System interface

(load filename ) load library procedure
(load filename environment-specifier ) load library procedure
It is an error if filename is not a string.

An implementation-dependent operation is used to transform filename into the name of an existing file containing Scheme source code. The load procedure reads expressions and definitions from the file and evaluates them sequentially in the environment specified by environment-specifier. If environment-specifier is omitted, (interaction-environment) is assumed.

It is unspecified whether the results of the expressions are printed. The load procedure does not affect the values returned by current-input-port and current-output-port. It returns an unspecified value.

Rationale: For portability, load must operate on source files. Its operation on other kinds of files necessarily varies among implementations.

(file-exists? filename ) file library procedure
It is an error if filename is not a string.

The file-exists? procedure returns #t if the named file exists at the time the procedure is called, and #f otherwise.

(delete-file filename ) file library procedure
It is an error if filename is not a string.

The delete-file procedure deletes the named file if it exists and can be deleted, and returns an unspecified value. If the file does not exist or cannot be deleted, an error that satisfies file-error? is signaled.

(exit) process-context library procedure
(exit obj ) process-context library procedure
Runs all outstanding dynamic-wind after procedures, terminates the running program, and communicates an exit value to the operating system. If no argument is supplied, or if obj is #t, the exit procedure communicates to the operating system that the program exited normally. If obj is #f, the exit procedure communicates to the operating system that the program exited abnormally.

The exit procedure must not signal an exception or return to its continuation.

Note: Because of the requirement to run handlers, this procedure is not just the operating system's exit procedure.

(emergency-exit) process-context library procedure
(emergency-exit obj ) process-context library procedure
Terminates the program without running any outstanding dynamic-wind after procedures and communicates an exit value to the operating system in the same manner as exit.

(exit-success) process-context library procedure
Terminates the program without running any outstanding dynamic-wind after procedures and communicates a successful exit value to the operating system in the same manner as exit.

(exit-fail) process-context library procedure
Terminates the program without running any outstanding dynamic-wind after procedures and communicates a failure exit value to the operating system in the same manner as exit.

(get-environment-variable name ) process-context library procedure
Many operating systems provide each running process with an environment consisting of environment variables. (This environment is not to be confused with the Scheme environments that can be passed to eval: see section 6.12.) Both the name and value of an environment variable are strings. The procedure get-environment-variable returns the value of the environment variable name, or #f if the named environment variable is not found. It may use locale information to encode the name and decode the value of the environment variable. It is an error if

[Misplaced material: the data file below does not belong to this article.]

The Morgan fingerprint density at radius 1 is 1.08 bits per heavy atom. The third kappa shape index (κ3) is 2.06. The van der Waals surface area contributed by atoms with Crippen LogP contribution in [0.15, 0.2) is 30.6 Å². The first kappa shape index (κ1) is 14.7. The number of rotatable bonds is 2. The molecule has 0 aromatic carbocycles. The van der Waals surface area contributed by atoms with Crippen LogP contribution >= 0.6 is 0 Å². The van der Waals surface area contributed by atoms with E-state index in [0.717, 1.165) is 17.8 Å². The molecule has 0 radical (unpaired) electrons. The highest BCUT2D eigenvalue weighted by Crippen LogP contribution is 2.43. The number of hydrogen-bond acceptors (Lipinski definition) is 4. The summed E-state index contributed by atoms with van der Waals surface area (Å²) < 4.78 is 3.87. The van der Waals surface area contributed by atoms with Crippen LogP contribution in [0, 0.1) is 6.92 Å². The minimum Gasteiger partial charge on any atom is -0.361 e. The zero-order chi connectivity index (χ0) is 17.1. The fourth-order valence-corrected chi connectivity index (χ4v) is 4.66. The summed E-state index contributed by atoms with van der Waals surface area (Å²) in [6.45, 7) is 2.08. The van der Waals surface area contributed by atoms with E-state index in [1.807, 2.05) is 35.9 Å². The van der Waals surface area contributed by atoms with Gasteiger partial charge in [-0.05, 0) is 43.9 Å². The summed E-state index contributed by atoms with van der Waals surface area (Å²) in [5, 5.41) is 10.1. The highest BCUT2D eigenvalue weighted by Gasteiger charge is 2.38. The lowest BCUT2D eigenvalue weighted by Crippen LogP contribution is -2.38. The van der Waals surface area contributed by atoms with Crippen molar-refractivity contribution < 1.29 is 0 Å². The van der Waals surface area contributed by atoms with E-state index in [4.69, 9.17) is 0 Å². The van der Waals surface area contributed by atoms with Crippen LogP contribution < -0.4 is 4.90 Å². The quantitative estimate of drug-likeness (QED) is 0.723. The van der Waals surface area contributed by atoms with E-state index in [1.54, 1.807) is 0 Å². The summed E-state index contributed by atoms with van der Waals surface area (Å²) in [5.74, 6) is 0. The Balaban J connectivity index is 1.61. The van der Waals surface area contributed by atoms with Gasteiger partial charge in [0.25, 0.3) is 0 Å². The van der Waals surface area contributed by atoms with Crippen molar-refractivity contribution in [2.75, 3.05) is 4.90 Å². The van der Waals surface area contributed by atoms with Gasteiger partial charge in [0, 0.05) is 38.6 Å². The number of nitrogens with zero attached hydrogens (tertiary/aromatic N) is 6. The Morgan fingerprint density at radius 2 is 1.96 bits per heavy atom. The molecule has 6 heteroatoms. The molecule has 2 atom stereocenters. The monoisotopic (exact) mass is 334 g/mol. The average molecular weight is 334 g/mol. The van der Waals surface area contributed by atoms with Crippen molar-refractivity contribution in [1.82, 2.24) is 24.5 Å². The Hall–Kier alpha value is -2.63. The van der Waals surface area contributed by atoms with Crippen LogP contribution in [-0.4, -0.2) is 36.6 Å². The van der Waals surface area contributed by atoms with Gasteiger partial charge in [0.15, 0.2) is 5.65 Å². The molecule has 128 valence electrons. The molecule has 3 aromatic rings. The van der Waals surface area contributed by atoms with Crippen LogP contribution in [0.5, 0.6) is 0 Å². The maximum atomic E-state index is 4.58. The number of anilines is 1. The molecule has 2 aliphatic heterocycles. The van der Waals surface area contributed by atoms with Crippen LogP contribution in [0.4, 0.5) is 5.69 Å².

get-environment-variable can't decode the value. It is also an error to mutate the resulting string.

(get-environment-variable "PATH") ==> "/usr/local/bin:/usr/bin:/bin"

(get-environment-variables) process-context library procedure
Returns the names and values of all the environment variables as an alist, where the car of each entry is the name of an environment variable and the cdr is its value, both as strings. The order of the list is unspecified. It is an error to mutate any of these strings or the alist itself.

(current-second) time library procedure
Returns an inexact number representing the current time on the International Atomic Time (TAI) scale. The value 0.0 represents midnight on January 1, 1970 TAI (equivalent to ten seconds before midnight Universal Time) and the value 1.0 represents one TAI second later. Neither high accuracy nor high precision are required; in particular, returning Coordinated Universal Time plus a suitable constant might be the best an implementation can do.

(current-jiffy) time library procedure
Returns the number of jiffies as an exact integer that have elapsed since an arbitrary, implementation-defined epoch. A jiffy is an implementation-defined fraction of a second which is defined by the return value of the jiffies-per-second procedure. The starting epoch is guaranteed to be constant during a run of the program, but may vary between runs.

(jiffies-per-second) time library procedure
Returns an exact integer representing the number of jiffies per SI second. This value is an implementation-specified constant.

(define (time-length) (let ((list (make-list 100000)) (start (current-jiffy))) (length list) (/ (- (current-jiffy) start) (jiffies-per-second))))

(features) procedure
Returns a list of the feature identifiers which cond-expand treats as true. It is an error to modify this list.

(system command ) process-context library procedure
It is an error if command is not a string.

Executes the given operating system command, displays the results to standard output, and returns the OS return code from the command.

husk-scheme online documentation rev 3.19.3 (2016.07.10)